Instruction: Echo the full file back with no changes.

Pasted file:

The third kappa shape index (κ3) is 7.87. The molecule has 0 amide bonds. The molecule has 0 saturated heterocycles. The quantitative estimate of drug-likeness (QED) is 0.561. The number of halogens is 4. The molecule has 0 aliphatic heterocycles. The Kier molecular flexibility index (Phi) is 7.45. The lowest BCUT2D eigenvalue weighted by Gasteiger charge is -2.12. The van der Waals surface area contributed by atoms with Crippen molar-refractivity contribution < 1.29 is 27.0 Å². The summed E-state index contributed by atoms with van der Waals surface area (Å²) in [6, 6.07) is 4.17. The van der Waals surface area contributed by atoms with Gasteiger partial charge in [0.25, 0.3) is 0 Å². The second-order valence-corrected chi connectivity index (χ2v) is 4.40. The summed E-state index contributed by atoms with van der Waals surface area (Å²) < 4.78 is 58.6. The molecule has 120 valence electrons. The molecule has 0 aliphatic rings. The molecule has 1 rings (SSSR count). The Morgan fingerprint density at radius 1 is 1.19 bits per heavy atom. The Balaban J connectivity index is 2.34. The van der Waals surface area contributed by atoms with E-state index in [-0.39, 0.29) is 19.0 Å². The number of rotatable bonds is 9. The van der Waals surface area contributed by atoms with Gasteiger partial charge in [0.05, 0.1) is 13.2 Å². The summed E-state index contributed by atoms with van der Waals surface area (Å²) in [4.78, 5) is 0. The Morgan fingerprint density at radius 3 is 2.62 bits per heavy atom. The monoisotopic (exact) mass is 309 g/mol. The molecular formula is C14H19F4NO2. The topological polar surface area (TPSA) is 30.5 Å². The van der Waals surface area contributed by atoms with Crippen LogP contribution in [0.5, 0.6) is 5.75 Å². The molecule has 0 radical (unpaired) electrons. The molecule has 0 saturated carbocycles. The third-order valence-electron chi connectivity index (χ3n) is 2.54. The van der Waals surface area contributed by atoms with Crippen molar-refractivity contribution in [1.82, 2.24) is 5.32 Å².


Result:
The third kappa shape index (κ3) is 7.87. The molecule has 0 amide bonds. The molecule has 0 saturated heterocycles. The quantitative estimate of drug-likeness (QED) is 0.561. The number of halogens is 4. The molecule has 0 aliphatic heterocycles. The Kier molecular flexibility index (Phi) is 7.45. The lowest BCUT2D eigenvalue weighted by Gasteiger charge is -2.12. The van der Waals surface area contributed by atoms with Crippen molar-refractivity contribution < 1.29 is 27.0 Å². The summed E-state index contributed by atoms with van der Waals surface area (Å²) in [6, 6.07) is 4.17. The van der Waals surface area contributed by atoms with Gasteiger partial charge in [0.25, 0.3) is 0 Å². The second-order valence-corrected chi connectivity index (χ2v) is 4.40. The summed E-state index contributed by atoms with van der Waals surface area (Å²) < 4.78 is 58.6. The molecule has 120 valence electrons. The molecule has 0 aliphatic rings. The molecule has 1 rings (SSSR count). The Morgan fingerprint density at radius 1 is 1.19 bits per heavy atom. The Balaban J connectivity index is 2.34. The van der Waals surface area contributed by atoms with E-state index in [-0.39, 0.29) is 19.0 Å². The number of rotatable bonds is 9. The van der Waals surface area contributed by atoms with Gasteiger partial charge in [0.05, 0.1) is 13.2 Å². The summed E-state index contributed by atoms with van der Waals surface area (Å²) in [4.78, 5) is 0. The Morgan fingerprint density at radius 3 is 2.62 bits per heavy atom. The monoisotopic (exact) mass is 309 g/mol. The molecular formula is C14H19F4NO2. The topological polar surface area (TPSA) is 30.5 Å². The van der Waals surface area contributed by atoms with Crippen LogP contribution in [0.5, 0.6) is 5.75 Å². The molecule has 0 radical (unpaired) electrons. The molecule has 0 saturated carbocycles. The third-order valence-electron chi connectivity index (χ3n) is 2.54. The van der Waals surface area contributed by atoms with Crippen molar-refractivity contribution in [1.82, 2.24) is 5.32 Å².